On May 23, Wharton marketing professor Eric Bradlow made his first trip to China as a guest of the K.P. Chao family, whose business -- Hongkong-based Novel Group -- is one of the world’s leading vertically-integrated textile and apparel manufacturers. The two-week trip included visits to Hongkong, Shanghai, Hangzhou, Xian and Beijing. Bradlow has done research on such topics as bidding behavior in Internet auctions, and shopping patterns in grocery stores. He is also the academic director of the Wharton Small Business Development Center, which assigns Wharton students to consulting projects with small enterprises in the Philadelphia area. In an interview with China Knowledge@Wharton, Bradlow shared his impressions of China.
CKW: How have your views of China changed now that you have actually visited the country? What surprised you most as toured the different areas?
Bradlow: I clearly was not expecting the technological infrastructure that I saw. In many ways, China is further ahead of the United States in its major cities. Of course, this is likely because China is "new," and U.S. [infrastructure] is now 20 to 30 years old in many places. China is on a great path and I am glad I have been able to see it in its nascent stages.
CKW: You have done research on customer behavior with regard to online auction websites and some specific retail industries. What kinds of data analysis are American companies doing to make their business more competitive?
Bradlow: The biggest thing that American companies are doing … is they are mining their data for customer insights. The big change between the present and 20 years ago is technology and the ability to track the behavior of individual customers. Now that firms can do that, they can target customers with products, which will increase short-term profits and loyalty. Follow the data! That is always my advice. Finally, with that data, make sure you have a unique value proposition. Companies are easy to start, and are "easy to fail". Make sure you understand the demands of your target market.
CKW: What other research have you done that could be relevant to Chinese companies?
Bradlow: I have written a paper with my colleagues Maurice Schweitzer and Jack Hershey, both of Wharton's operations and information management department (OPIM), on trust recovery. What we show in that paper, essentially, is that trust is fragile, but can restored following a break. Furthermore, promises of better behavior and apologies for past actions can help restore trust, only when the customer has not been deceived and lied to. My advice therefore is when companies make mistakes, they should admit them, apologize and then act in a way consistent with that behavior.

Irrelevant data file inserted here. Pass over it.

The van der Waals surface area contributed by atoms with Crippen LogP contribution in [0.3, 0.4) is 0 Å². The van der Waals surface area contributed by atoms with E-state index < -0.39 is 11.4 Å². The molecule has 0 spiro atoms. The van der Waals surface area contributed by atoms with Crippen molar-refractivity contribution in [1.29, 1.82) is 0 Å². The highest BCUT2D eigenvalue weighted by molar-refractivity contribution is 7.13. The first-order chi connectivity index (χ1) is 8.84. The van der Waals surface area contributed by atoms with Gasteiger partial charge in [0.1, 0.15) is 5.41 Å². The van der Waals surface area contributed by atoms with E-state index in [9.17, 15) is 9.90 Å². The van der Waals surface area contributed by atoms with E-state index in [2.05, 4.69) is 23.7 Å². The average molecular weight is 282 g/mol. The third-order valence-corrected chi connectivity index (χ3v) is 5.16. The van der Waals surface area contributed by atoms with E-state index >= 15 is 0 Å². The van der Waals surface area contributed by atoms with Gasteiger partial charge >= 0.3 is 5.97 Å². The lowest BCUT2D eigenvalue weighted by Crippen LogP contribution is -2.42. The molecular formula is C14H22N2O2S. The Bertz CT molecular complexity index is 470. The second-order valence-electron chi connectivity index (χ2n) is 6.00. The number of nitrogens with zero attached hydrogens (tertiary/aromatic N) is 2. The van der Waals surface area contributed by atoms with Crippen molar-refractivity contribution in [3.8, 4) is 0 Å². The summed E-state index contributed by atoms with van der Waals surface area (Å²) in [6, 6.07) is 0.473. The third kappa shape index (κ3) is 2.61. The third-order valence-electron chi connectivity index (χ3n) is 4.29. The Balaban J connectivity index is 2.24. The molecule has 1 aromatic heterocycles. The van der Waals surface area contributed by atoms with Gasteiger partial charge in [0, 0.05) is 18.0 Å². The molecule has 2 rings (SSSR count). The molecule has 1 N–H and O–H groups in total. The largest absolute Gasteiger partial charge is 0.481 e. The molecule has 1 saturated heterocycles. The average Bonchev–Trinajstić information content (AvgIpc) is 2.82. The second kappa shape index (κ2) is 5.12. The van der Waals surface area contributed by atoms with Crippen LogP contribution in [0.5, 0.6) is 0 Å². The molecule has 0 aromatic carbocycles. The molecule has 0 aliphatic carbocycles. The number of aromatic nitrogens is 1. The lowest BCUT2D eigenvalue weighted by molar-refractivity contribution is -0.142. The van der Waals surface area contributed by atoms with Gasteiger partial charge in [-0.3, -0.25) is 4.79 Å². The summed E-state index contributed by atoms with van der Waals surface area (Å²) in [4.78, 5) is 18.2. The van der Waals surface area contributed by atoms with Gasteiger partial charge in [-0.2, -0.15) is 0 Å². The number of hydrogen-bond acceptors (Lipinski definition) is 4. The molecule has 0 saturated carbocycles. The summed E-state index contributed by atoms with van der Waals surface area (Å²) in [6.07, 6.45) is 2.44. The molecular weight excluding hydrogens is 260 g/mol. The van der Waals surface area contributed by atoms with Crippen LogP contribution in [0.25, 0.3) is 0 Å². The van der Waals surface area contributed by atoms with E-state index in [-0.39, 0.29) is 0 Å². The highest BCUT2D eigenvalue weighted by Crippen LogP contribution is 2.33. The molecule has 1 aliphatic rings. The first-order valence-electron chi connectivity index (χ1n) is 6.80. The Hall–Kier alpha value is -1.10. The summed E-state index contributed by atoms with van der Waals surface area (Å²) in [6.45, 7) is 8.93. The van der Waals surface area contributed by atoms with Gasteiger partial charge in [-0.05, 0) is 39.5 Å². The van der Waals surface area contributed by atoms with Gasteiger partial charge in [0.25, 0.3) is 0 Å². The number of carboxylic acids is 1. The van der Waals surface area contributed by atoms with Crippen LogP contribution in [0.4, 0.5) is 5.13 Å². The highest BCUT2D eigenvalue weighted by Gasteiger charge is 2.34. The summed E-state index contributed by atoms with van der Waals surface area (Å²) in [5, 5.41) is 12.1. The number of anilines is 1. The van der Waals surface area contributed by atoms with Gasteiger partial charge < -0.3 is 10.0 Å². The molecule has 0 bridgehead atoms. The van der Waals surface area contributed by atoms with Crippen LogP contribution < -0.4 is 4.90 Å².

I have also read about and talked about, during the Wharton Hongkong forum, the ways in which internet games and shopping is exploding in China. I give the same advice to Chinese companies that I gave to U.S. companies seven years ago before the bubble burst – get repeat purchase! I suggest that all internet companies not only track new sales, but most importantly repeat sales. Beware of any company that expects a growing customer base indefinitely.
CKW: As the academic director of the Wharton Small Business Development Center, can you give me an example of how the students were able to improve a small business's performance? Do you have any thoughts on how to train students for entrepreneurship?
Bradlow: Sure, one of my favorite companies that we worked with is a company called First Flavor. They are a company that can put essentially any flavor or medicine on a dissolvable taste strip. We worked with them to help them figure out some attractive target markets. It was very exciting because they have a great concept.
In terms of training students in entrepreneurship, there are two basic musts. First, get the "numbers training." Once one can crunch the numbers, one goes from a "gut feel" business to a numbers oriented business. Businesses need to be able to "learn," and tracking business metrics (e.g. awareness, sales, etc.) are the key to that success. Second, get out there and open your business. Get it started. There is no greater training than struggling through it yourself.
CKW: What do you see as the main challenges for small business owners in China? Are there ways the Chinese government can help small businesses?